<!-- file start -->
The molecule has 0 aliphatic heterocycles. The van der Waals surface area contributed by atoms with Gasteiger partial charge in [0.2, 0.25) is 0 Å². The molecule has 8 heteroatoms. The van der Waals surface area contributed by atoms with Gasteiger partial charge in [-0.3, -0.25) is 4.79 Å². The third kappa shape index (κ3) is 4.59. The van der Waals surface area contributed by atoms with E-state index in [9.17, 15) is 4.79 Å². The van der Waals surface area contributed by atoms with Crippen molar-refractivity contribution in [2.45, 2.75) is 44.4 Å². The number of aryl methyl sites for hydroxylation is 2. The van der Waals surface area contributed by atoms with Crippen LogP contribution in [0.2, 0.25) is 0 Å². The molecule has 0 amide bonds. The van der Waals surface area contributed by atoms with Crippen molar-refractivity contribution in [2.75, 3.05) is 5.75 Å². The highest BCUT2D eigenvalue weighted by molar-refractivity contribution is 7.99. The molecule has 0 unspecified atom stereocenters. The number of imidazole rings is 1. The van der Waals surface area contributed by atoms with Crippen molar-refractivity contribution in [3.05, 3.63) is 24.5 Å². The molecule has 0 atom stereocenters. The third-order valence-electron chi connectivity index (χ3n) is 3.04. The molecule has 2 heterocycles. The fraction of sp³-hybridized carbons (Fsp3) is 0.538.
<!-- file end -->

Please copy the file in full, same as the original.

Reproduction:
The molecule has 0 aliphatic heterocycles. The van der Waals surface area contributed by atoms with Gasteiger partial charge in [0.2, 0.25) is 0 Å². The molecule has 8 heteroatoms. The van der Waals surface area contributed by atoms with Gasteiger partial charge in [-0.3, -0.25) is 4.79 Å². The third kappa shape index (κ3) is 4.59. The van der Waals surface area contributed by atoms with E-state index in [9.17, 15) is 4.79 Å². The van der Waals surface area contributed by atoms with Crippen molar-refractivity contribution in [2.45, 2.75) is 44.4 Å². The number of aryl methyl sites for hydroxylation is 2. The van der Waals surface area contributed by atoms with Crippen LogP contribution in [0.2, 0.25) is 0 Å². The molecule has 0 amide bonds. The van der Waals surface area contributed by atoms with Crippen molar-refractivity contribution in [2.75, 3.05) is 5.75 Å². The highest BCUT2D eigenvalue weighted by molar-refractivity contribution is 7.99. The molecule has 0 unspecified atom stereocenters. The number of imidazole rings is 1. The van der Waals surface area contributed by atoms with Crippen molar-refractivity contribution in [3.05, 3.63) is 24.5 Å². The molecule has 0 atom stereocenters. The third-order valence-electron chi connectivity index (χ3n) is 3.04. The molecule has 2 heterocycles. The fraction of sp³-hybridized carbons (Fsp3) is 0.538.